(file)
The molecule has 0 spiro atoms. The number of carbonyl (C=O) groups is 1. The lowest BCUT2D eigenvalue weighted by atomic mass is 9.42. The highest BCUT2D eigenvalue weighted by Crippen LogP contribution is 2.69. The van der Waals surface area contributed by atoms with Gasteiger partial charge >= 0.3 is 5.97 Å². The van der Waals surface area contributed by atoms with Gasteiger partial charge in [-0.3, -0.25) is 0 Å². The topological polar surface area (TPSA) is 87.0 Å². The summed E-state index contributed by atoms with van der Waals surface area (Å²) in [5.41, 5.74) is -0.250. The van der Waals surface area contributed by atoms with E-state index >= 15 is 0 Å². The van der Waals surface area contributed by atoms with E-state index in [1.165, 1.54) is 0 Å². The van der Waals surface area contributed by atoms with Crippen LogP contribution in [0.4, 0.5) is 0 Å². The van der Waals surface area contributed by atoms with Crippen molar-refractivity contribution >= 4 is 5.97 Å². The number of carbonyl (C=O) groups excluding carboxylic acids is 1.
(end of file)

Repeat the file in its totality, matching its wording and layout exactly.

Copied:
The molecule has 0 spiro atoms. The number of carbonyl (C=O) groups is 1. The lowest BCUT2D eigenvalue weighted by atomic mass is 9.42. The highest BCUT2D eigenvalue weighted by Crippen LogP contribution is 2.69. The van der Waals surface area contributed by atoms with Gasteiger partial charge >= 0.3 is 5.97 Å². The van der Waals surface area contributed by atoms with Gasteiger partial charge in [-0.3, -0.25) is 0 Å². The topological polar surface area (TPSA) is 87.0 Å². The summed E-state index contributed by atoms with van der Waals surface area (Å²) in [5.41, 5.74) is -0.250. The van der Waals surface area contributed by atoms with E-state index >= 15 is 0 Å². The van der Waals surface area contributed by atoms with E-state index in [1.165, 1.54) is 0 Å². The van der Waals surface area contributed by atoms with Crippen LogP contribution in [0.4, 0.5) is 0 Å². The van der Waals surface area contributed by atoms with Crippen molar-refractivity contribution >= 4 is 5.97 Å². The number of carbonyl (C=O) groups excluding carboxylic acids is 1.